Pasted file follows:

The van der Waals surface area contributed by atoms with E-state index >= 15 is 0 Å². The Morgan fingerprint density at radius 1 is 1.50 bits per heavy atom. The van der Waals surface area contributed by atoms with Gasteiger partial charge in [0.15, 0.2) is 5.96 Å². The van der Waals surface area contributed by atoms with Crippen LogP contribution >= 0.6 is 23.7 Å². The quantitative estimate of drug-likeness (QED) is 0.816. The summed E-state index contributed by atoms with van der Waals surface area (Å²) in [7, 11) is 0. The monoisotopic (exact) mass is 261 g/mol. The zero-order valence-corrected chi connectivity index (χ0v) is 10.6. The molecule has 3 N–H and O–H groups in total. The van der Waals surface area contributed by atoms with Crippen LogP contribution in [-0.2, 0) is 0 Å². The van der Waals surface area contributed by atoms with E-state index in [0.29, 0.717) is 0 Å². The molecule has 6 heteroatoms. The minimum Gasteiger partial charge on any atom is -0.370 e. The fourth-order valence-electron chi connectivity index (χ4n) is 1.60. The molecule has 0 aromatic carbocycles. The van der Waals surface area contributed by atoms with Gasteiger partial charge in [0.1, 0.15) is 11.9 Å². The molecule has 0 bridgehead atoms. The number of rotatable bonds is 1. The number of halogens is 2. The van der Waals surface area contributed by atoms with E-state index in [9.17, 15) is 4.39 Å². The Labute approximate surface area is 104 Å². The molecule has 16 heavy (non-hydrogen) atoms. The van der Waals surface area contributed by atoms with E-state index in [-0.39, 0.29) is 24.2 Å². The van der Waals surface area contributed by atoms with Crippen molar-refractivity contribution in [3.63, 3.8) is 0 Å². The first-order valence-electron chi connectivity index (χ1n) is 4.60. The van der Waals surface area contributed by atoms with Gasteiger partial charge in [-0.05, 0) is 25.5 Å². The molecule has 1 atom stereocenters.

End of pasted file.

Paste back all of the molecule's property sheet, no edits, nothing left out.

The van der Waals surface area contributed by atoms with E-state index >= 15 is 0 Å². The Morgan fingerprint density at radius 1 is 1.50 bits per heavy atom. The van der Waals surface area contributed by atoms with Gasteiger partial charge in [0.15, 0.2) is 5.96 Å². The van der Waals surface area contributed by atoms with Crippen LogP contribution >= 0.6 is 23.7 Å². The quantitative estimate of drug-likeness (QED) is 0.816. The summed E-state index contributed by atoms with van der Waals surface area (Å²) in [7, 11) is 0. The monoisotopic (exact) mass is 261 g/mol. The zero-order valence-corrected chi connectivity index (χ0v) is 10.6. The molecule has 3 N–H and O–H groups in total. The van der Waals surface area contributed by atoms with Crippen LogP contribution in [-0.2, 0) is 0 Å². The van der Waals surface area contributed by atoms with E-state index in [0.29, 0.717) is 0 Å². The molecule has 6 heteroatoms. The minimum Gasteiger partial charge on any atom is -0.370 e. The fourth-order valence-electron chi connectivity index (χ4n) is 1.60. The molecule has 0 aromatic carbocycles. The van der Waals surface area contributed by atoms with Gasteiger partial charge in [0.1, 0.15) is 11.9 Å². The molecule has 0 bridgehead atoms. The number of rotatable bonds is 1. The number of halogens is 2. The van der Waals surface area contributed by atoms with E-state index in [9.17, 15) is 4.39 Å². The Labute approximate surface area is 104 Å². The molecule has 16 heavy (non-hydrogen) atoms. The van der Waals surface area contributed by atoms with E-state index in [-0.39, 0.29) is 24.2 Å². The van der Waals surface area contributed by atoms with Crippen molar-refractivity contribution in [3.63, 3.8) is 0 Å². The first-order valence-electron chi connectivity index (χ1n) is 4.60. The van der Waals surface area contributed by atoms with Gasteiger partial charge in [-0.05, 0) is 25.5 Å². The molecule has 1 atom stereocenters.